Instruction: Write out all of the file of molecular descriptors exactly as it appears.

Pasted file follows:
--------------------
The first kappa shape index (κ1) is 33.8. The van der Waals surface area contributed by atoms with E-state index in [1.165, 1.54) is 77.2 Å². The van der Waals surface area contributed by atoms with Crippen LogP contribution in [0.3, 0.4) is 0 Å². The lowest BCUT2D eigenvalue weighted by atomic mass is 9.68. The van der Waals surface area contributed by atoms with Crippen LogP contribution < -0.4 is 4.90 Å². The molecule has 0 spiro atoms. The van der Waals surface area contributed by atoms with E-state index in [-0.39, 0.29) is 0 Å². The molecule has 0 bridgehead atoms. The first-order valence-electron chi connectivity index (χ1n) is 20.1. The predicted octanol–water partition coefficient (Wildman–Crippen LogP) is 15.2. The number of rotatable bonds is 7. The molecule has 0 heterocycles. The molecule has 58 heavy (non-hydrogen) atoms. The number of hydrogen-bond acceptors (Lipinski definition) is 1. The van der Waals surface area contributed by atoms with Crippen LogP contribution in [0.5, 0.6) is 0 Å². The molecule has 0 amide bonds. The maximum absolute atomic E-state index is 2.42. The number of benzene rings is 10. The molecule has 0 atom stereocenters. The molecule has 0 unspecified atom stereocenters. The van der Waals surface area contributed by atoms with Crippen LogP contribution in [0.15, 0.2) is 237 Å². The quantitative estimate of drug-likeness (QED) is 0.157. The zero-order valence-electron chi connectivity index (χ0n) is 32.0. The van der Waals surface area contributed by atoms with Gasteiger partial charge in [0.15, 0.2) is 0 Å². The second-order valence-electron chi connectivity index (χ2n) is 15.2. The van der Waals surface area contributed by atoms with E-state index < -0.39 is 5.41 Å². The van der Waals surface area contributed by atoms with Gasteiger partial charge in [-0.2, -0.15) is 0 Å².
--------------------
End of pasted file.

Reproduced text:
The first kappa shape index (κ1) is 33.8. The van der Waals surface area contributed by atoms with E-state index in [1.165, 1.54) is 77.2 Å². The van der Waals surface area contributed by atoms with Crippen LogP contribution in [0.3, 0.4) is 0 Å². The lowest BCUT2D eigenvalue weighted by atomic mass is 9.68. The van der Waals surface area contributed by atoms with Crippen LogP contribution < -0.4 is 4.90 Å². The molecule has 0 spiro atoms. The van der Waals surface area contributed by atoms with E-state index in [-0.39, 0.29) is 0 Å². The molecule has 0 bridgehead atoms. The first-order valence-electron chi connectivity index (χ1n) is 20.1. The predicted octanol–water partition coefficient (Wildman–Crippen LogP) is 15.2. The number of rotatable bonds is 7. The molecule has 0 heterocycles. The molecule has 58 heavy (non-hydrogen) atoms. The number of hydrogen-bond acceptors (Lipinski definition) is 1. The van der Waals surface area contributed by atoms with Crippen LogP contribution in [0.5, 0.6) is 0 Å². The molecule has 0 amide bonds. The maximum absolute atomic E-state index is 2.42. The number of benzene rings is 10. The molecule has 0 atom stereocenters. The molecule has 0 unspecified atom stereocenters. The van der Waals surface area contributed by atoms with Crippen LogP contribution in [0.15, 0.2) is 237 Å². The quantitative estimate of drug-likeness (QED) is 0.157. The zero-order valence-electron chi connectivity index (χ0n) is 32.0. The van der Waals surface area contributed by atoms with Gasteiger partial charge in [0.15, 0.2) is 0 Å². The second-order valence-electron chi connectivity index (χ2n) is 15.2. The van der Waals surface area contributed by atoms with E-state index < -0.39 is 5.41 Å². The van der Waals surface area contributed by atoms with Gasteiger partial charge in [-0.2, -0.15) is 0 Å².